And no doubt there were (and probably still are) a bunch of tantrum-throwers out there eager to resist the oppressive fascist nanny state that dares to write up so-called “health codes” and insist — on the basis of such inconsistently designed and therefore vague “scientific” studies — that we wash our hands every time we use the bathroom, and they issue dire threats about how subservient we’re becoming, and they point out how this kind of thing makes us collectively less resistant to diseases and threatens to destroy us as a species, etc., etc., you probably know how the rest of the rant goes.

    While there’s some truth to all that, most of the rest of us who have better things to do have learned to just roll our eyes and wash up, and cast shade and stink-eye on any self-styled rebels who think they’re too cool for that sort of thing, and it hasn’t destroyed us as a species just yet.

    Because in the end, if getting tied up in knots over being told to wash hands, strap on a seat belt, or wear a mask during a pandemic even makes it into the top 10 things in your life you’re outraged over right now, then you, little Lord Fauntleroy, win the “first-world problems” prize. Would that we could all be so blessed.

  89. Trump should not put so much effort into banning or cutting off PRC tech giants like Huawei. Instead he should they level the playing field by hiring an army diversity officers. This was way USA and PRC tech companies can compete on the same footing.

  90. anon[287] • Disclaimer says:
    @Mr. Anon
    @anon


    Speaking of the Coof: bandanas and neck-gaiters appear to be worse than any mask at keeping droplets out of the air. They don’t do much that is useful.
     
    And doesn't that strike you as exceedingly strange? Why would a cloth mask perform better than a cloth bandanna or cloth neck-gaiter? Why should cloth magically acquire droplet stopping powers by virtue of it being secured by your ears, rather than it being secured behind your head or pulled up over your face like the collar of a sweater? Does that make any sense?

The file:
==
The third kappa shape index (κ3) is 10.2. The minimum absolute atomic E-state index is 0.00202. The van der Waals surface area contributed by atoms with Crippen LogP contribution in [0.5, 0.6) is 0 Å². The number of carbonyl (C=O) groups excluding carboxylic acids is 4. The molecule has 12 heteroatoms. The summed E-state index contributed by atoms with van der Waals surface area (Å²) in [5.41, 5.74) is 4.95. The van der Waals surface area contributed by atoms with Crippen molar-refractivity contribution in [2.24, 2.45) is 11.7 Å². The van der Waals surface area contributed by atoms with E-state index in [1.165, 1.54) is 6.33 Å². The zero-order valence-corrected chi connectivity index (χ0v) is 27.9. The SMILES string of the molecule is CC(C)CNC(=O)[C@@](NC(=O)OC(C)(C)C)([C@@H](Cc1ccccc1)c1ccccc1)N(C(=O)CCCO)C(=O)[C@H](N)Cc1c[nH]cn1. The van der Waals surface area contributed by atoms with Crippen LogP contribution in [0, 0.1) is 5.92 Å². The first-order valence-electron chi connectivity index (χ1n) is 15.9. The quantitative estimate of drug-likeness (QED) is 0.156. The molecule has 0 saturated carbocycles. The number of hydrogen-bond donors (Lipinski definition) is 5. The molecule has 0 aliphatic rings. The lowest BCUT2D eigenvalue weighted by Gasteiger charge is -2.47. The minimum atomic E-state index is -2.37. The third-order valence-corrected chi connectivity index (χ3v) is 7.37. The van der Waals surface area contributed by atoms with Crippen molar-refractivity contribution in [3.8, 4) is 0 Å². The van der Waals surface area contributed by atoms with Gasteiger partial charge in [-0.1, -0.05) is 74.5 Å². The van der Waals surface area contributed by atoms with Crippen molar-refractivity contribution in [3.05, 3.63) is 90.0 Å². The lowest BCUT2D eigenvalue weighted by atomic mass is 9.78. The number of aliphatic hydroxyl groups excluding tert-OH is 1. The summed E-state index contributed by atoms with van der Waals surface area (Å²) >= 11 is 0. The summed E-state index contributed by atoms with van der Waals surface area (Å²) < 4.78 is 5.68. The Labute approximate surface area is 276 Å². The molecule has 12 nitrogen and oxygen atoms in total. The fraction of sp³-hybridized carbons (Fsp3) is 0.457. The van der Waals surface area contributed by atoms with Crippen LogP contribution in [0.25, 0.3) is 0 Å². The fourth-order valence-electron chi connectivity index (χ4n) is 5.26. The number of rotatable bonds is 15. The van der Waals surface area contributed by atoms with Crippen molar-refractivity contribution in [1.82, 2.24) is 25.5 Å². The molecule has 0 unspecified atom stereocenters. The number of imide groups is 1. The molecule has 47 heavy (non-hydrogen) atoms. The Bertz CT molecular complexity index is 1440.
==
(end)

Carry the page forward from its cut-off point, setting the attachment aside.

Or perhaps all of these studies purporting to show this, that, or the other about face coverings are just bulls**t.

    Replies: @Anonymous, @anon

    And doesn’t that strike you as exceedingly strange? Why would a cloth mask perform better than a cloth bandanna or cloth neck-gaiter?

    Might just depend on the fabric and possibly the weave. Cotton and cotton / polyester have different properties vs. pure polyester or maybe spandex. This isn’t difficult science, doesn’t require a supercomputer running fluid flow equations.

    Or perhaps all of these studies purporting to show this, that, or the other about face coverings are just bulls**t.

    Possible, or maybe you’re just displacing anger .

    • Replies: @Mr. Anon
    @anon


    Might just depend on the fabric and possibly the weave.
     
    Well then it does not depend on it being a mask or a gaiter, does it? I guess that's a nuance that's too subtle for the average medical researcher (or you) to comprehend.

    Possible, or maybe you’re just displacing anger .
     
    Or perhaps you are just a credulous moron.
  91. @David M
    “Black Earth-science faculty member” sounds like some sort of specialist in studying dark soils.

    Replies: @Bard of Bumperstickers, @Escher, @nokangaroos

    Black-Earth scientist n.:

    Scholar of
    1) Czernosem, the soil that develops on loess under continental clime
    2) Terra preta, artificial soil of the extinct raised-bed cultures in the Amazon

    But seriously … the very hard sciences are notorious for being hideously un-black;
    see, the intersection between smart enough (no faking it, no feeling about it either) and willing to get dirty and wet (not what you think) is … minuscule 😛

  92. @Altai
    @Mike1

    I don't know you can't read much into it. Even if there was no impact at all, they'd be claiming there was and it's was urgent to get more money into DIE STEM.

    Replies: @Gabe Ruth